A Waiheke Local Board road safety survey has found most parents want their kids to walk or cycle to school. But too few footpaths, cycleways and crossings, and aggressive drivers mean most parents opt to take their kids to school themselves.
Parents from Te Huruhi and Waiheke primary and high schools submitted 228 responses, confirming cars as the most popular travel choice at 70 per cent, with walking at 27 per cent and cycling at 14 per cent.
More than half of the responding parents worry for their children when they walk, and 71 per cent do when they cycle.
Board chair Cath Handley says it’s no surprise driver behaviour is a concern.
"There is no excuse for poor driving, and Auckland Transport’s recent speed campaign had our backing because the local board has zero tolerance for things that compromise road safety," she says.
Respondents mirrored her concerns. "There are zero cross-walks between our house and the school,” one said. Another commented that there were "too many erratic, speedy drivers", and a third that "people drive too fast and aggressively" on the island.
Despite concerns, 69 per cent of those driving to school said their kids will walk or cycle if safety improves.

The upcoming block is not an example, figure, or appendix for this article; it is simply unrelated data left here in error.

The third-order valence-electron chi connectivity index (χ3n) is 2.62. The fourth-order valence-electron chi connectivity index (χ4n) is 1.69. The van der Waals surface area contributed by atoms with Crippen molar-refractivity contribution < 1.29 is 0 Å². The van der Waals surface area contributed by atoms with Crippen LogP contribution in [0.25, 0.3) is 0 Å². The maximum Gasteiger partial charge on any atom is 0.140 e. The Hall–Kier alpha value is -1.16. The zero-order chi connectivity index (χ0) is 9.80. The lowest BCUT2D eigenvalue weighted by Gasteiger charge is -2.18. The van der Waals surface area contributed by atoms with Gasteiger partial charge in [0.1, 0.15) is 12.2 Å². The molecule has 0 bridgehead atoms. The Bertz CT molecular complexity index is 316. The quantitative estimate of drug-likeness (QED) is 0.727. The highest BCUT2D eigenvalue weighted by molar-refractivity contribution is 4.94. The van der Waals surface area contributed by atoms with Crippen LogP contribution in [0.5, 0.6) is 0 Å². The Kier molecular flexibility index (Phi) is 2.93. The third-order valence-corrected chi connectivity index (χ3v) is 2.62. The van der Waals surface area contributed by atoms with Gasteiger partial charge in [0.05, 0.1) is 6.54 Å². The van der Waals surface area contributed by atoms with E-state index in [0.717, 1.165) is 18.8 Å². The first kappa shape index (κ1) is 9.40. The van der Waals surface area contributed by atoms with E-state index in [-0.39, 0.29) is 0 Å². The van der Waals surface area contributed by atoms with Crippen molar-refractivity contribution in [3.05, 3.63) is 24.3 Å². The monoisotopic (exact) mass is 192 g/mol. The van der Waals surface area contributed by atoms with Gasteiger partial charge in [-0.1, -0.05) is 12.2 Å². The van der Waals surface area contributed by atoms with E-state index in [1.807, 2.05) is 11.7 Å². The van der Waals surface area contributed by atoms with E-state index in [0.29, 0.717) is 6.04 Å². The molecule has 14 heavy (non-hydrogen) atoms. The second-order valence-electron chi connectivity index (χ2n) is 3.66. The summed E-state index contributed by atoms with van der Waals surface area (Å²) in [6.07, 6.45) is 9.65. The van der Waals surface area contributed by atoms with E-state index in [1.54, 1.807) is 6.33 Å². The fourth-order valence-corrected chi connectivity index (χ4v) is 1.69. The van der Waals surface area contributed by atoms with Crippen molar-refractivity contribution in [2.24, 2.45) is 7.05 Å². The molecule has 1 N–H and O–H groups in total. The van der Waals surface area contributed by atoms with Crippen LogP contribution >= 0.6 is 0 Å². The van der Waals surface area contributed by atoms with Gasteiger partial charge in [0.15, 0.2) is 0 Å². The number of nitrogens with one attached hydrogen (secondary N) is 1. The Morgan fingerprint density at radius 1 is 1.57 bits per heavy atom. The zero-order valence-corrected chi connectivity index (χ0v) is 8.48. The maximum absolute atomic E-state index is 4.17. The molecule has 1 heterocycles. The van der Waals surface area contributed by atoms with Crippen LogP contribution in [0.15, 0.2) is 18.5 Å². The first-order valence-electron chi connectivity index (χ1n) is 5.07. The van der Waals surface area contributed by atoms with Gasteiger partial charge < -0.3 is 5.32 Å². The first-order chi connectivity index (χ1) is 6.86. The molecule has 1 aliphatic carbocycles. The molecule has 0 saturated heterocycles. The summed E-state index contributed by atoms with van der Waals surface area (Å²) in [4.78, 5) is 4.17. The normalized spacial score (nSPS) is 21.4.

"It’s heartening so many want to change, but it is understandable that they want to know it is safe first," Ms Handley says.
Te Huruhi parents are most concerned, with 67 per cent worried by dangerous roads, and 64 per cent by a lack of footpaths. But of those currently choosing to drive, 81 per cent want to walk, with 85 per cent asking for more pedestrian crossings.
Almost a quarter of respondents from the primary schools are interested in a walking school bus.
More than a third of respondents live within a 20-minute walk of school, but cars remain the most popular transport method, and 81 per cent of those who live further away choose to drive.
"Waiheke Island is not a safe place for kids to ride bikes overall, the roads are too dangerous," one parent said.
But there is strong support for improving things. “I get we don't have footpaths on 90 per cent of roads, but for the love of god can we please get them on school routes," one respondent said. "We definitely need proper footpaths, especially for schoolchildren," said another.
"The board is seeking every opportunity to work with Auckland Transport to get more footpaths and cycle-lanes to get our children to school safely," Ms Handley says.
"It’s our number-one walking and cycling priority and AT knows that and is working with us, as are the local police. It’s getting the funds that is the biggest challenge."
Visit the Auckland Council website for a PDF with the full survey results.